The Reign of the Right-Wing Israeli Government: Implications for Palestinian Arab Citizens of Israel Moving Forward - مركز مساواة لحقوق المواطنين العرب في اسرائيل

The Reign of the Right-Wing Israeli Government: Implications for Palestinian Arab Citizens of Israel Moving Forward


The elections on April 9th resulted in an extreme right-wing majority for the 21st session of the 120 member Knesset. Benjamin Netanyahu, of the Likud party, has been presented as the party candidate to become Prime Minister. The party candidate must gather a 61 seat majority in the Knesset by forming alliances with other groups elected to the legislature, thus forming a coalition government. Currently, the elected members of Knesset from the extreme right-wing parties of Likud (35), Shas (8), United Torah Judaism (8), Yisrael Beytenu (5), Union of the Right-wing Party (5), and Kulanu (4) total 65 seats. The Kulanu, Shas, and United Torah Judaism parties have already expressed their support for Netanyahu. The election results have proven that the trend of identity voting in Israel since the 1977 election continues to be strong.


On Tuesday April 9th, 2019, the election exit polls showed contentious, close results from the early morning until late at night. This morning it became clear that the Likud and Blue & White parties tied for 35 seats in the 21st Israeli Knesset. 29% of Jews in Israel voted for the Likud party.


The low voter turnout from Palestinian Arab citizens of Israel reflects the frustations of Palestinians with the discriminatory Jewish “democracy” of Israel, and with the dissolution of the Arab Joint List. As a result, 52% of eligible Palestinian Arab citizens voted on Tuesday, compared to 64% voting in the 2015 elections. One of the two parties representing the Arab community, Hadash-Ta’al, won 6 seats, with candidates Ayman Odeh, Ahmad Tibi, Aida Touma-Sliman, Osama Saadi, Ofer Cassif, and Yousef Jabareen entering the Knesset. The other party representing the Arab community, Balad-United Arab List, won 4 seats, with candidates Mansour Abbas, Mtanes Shehadeh, Abd al-Hakim Hajj Yahya, and Heba Yazbak. Additionally, Arab candidates will join the Knesset from other parties, Meretz (1), Kahol Lavan (1) and Likud (1).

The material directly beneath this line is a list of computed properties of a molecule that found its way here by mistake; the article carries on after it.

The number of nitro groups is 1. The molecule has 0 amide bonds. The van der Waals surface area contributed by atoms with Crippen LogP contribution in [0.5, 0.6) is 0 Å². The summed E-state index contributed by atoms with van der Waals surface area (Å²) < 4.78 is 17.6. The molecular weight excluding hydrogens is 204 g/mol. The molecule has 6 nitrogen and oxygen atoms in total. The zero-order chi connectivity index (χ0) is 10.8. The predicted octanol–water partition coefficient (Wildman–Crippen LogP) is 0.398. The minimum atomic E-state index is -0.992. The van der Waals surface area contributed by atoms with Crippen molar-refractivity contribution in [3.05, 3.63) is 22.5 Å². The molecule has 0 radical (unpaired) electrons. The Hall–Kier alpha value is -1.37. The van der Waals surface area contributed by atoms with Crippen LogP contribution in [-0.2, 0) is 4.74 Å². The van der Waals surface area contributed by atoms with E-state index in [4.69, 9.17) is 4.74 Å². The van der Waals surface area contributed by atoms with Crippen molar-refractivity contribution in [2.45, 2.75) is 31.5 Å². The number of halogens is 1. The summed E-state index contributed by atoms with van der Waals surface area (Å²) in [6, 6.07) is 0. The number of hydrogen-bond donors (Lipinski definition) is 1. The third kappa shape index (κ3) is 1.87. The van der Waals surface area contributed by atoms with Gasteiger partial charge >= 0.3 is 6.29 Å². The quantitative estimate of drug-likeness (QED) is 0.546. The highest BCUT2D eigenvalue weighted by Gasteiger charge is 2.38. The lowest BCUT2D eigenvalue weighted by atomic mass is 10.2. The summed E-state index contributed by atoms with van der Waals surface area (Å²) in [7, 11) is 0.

The Arab members of Knesset are a key political group, an extension of the political power that the entire Palestinian ciitzen community could yield in Israel. This year, after 70 years of discrimination, and in light of extreme, vocal prejudice against Arabs from the candidates running for election, many Palestinian citizens boycotted the Israeli elections. The Mossawa Center believes that the civic engagement of the Palestinian citizens of Israel is one key aspect of a multi-varied approach towards actual negotiations for peace, where Palestinians have a free and equal voice.


As a result of the growing disillusion of the Arab population that is eligible to vote, the elected Members of Knesset must work harder in the 21st Knesset to create government based, socioeconomic solutions that will benefit the impoverished Arab localities and citizens.


Currently, as the elected ruling party, the Likud party, known for their policies of maintaining second-class citizenship for the Palestinian Arab citizens of Israel, creating Jewish settlements in occupied Palestinian terrorities of the 1967 agreements, continued occupation of Palestinian lands, and opposition to independent Palestinian statehood, presented their candidate, Benjamin Netanyahu, for the position of Prime Minister. Netanyahu now must command a majority in the Knesset to be inaugurated by the end of April. The potential Prime Minister, Netanyahu, ran on a campaign full of hateful rhetoric and promises to annex the West Bank if able to become Prime Minister for the 5th term. Attorney General Mandelbilt has brought up charges against Netanyahu for corruption and bribery prior to the election, and has announced the trial will be held later this year.


This formed coalition government represents the growing facist trend in Israeli politics. By directly targeting minority citizens of Israel, threatening the lives of Arab politicians individually, threatening the collective rights of the Arab community, the Israeli government maintains power in an “us” vs “them” mentality. Instead of this divisive tactic to demonize the Palestinian people, the Israeli political community should stop fearing the polticial power of Arabs in Israel and should instead work to involve them in the decision-making process. A strong 22% minority, 93% of the Palestinian citizens are under the age of 55. As an important part of the future of this state’s economy, Palestinian citizens would be a tremendous asset to an open minded Jewish parties.

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